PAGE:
How To Play Ska Rhythm On GuitarPosted by Mike Schumacher
Ska is an upbeat, danceable music genre that originated in Jamaica in the 1960s. It’s characterized by its use of strong bass lines, catchy hooks, and skanking rhythms. Many musicians have made their name as individual artists within this genre, including Mark Bell (drummer for The Vandals), Ivan Gann (lead singer for Arrested Development) and special guest star Eric Casterline (Gumby from The Powerpuff Girls).
With such a wide audience, it’s no surprise that many people have enjoyed making ska rhythm patterns on guitar! By adding ska licks or skronk beats into your own songs, you can add some new flavor to your playing. Plus, learning how to play some basic ska riffs can help improve your guitar skills!
There are several ways to learn how to play ska rhythm on guitar. This article will discuss three different approaches.
Learn the ska rhythm pattern
The next part of learning how to play ska rhythms on guitar is knowing what step or pattern your chord needs to go into before you can start playing some songs!
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The ska rhythm pattern goes like this: one, two, three, four – then back down again one, two, three, four. This pattern always has a main riff that repeats throughout the song.
The main riff in most ska songs is an easy way to learn the rhythm pattern as it is very simple. It typically uses either the same bass note or double-bass (two notes at once) for each beat.
For example, if the verse of a song starts with the chord Bm, then the bass will be B and the second string will be E. Then the chorus comes along and switches the chords around so they are G, D, and A. At this stage, the strings need to switch up as well!
This article will show you how to play the basic ska rhythm pattern on the guitar using both standard position and drop position fingering strategies.
Practice making the rhythm
The first way to play ska rhythm is by just picking up your guitar and playing whatever riff or chord you want to use as a pattern for the song. This method can be tricky because it does not tell you where in the music the ska beat falls!
So, what we do instead is match the length of each skielord with one of the notes on the bass string of the guitar. For example, if the word “dance” was said loudly then hit the note G on the bassstring. If the next word was spoken slowly then hit A on the same string.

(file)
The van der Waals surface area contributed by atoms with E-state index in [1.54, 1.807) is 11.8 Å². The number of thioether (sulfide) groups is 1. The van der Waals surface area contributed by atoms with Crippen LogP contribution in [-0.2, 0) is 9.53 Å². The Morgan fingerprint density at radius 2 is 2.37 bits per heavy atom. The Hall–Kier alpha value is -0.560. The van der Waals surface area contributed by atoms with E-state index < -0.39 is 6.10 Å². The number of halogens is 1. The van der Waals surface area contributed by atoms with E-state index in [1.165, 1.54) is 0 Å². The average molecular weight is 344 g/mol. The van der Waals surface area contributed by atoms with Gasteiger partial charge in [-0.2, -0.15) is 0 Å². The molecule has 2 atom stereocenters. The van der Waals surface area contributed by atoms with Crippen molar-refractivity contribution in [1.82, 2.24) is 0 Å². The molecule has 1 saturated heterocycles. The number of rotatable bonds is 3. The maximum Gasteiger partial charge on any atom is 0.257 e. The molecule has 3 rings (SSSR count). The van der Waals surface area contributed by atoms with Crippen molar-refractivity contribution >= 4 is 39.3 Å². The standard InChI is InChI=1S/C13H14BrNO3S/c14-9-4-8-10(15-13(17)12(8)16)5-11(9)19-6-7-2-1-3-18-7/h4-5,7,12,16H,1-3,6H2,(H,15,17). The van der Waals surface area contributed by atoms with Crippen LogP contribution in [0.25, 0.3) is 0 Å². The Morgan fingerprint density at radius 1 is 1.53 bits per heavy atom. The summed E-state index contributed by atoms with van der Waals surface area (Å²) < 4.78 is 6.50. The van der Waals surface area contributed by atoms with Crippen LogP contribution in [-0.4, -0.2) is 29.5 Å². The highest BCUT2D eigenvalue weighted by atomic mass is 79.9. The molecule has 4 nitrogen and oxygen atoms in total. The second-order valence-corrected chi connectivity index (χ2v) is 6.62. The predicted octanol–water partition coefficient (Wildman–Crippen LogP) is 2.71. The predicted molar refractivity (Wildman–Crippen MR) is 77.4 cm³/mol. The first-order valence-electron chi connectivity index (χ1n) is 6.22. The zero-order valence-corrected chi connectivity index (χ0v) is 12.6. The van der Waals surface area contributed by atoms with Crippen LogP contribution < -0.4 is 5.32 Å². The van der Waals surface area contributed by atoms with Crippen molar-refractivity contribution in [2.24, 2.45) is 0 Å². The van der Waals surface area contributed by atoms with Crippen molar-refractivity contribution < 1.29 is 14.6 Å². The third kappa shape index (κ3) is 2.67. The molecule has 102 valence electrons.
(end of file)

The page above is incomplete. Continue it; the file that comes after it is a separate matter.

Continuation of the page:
This process will help you get the hang of how quickly ska songs are sung so that you can play along easily. It also helps learn which strings have strong tones used for the bass instrument.
Learn some common ska riffs
The first thing you will need to do is learn some simple, easy to recognize ska guitar licks. These can be done in any key or position, and are typically one note long. Some of the most popular ones include:
The third beat of a standard four-four time signature song like “Happy Birthday” or “Good Morning America”
The second and fourth beats of an eight-eight time signature song like “I Was Made To Love Her That Way”
Any two notes that go as a pair twice in a row (like A–B–A–C–D)
These types of songs contain these rhythm patterns often times several times within each other, making it possible to pick up this technique quickly. Technically, this isn’t considered playing them, but picking out individual notes within the pattern is!
Once you have learned those three basic pieces, your music listening experience will be elevated dramatically! You will find yourself able to add new layers onto existing songs, creating your own unique melodies and rhythms.
And while not every song has a complex rhythm pattern, there are still a ton of great opportunities to use this knowledge. By practicing regularly, you will naturally incorporate this concept into your playing.
Play along with this video
A beginner can start by practicing these ska licks in any position or style of music. For example, you could practice them as guitar riffs in blues, jazz, funk, or even electro songs!
To make it more interesting, try changing up the speed at which you play each note. Triplets are way faster than normal notes, for instance. Or use triplet quarter notes instead of normal ones.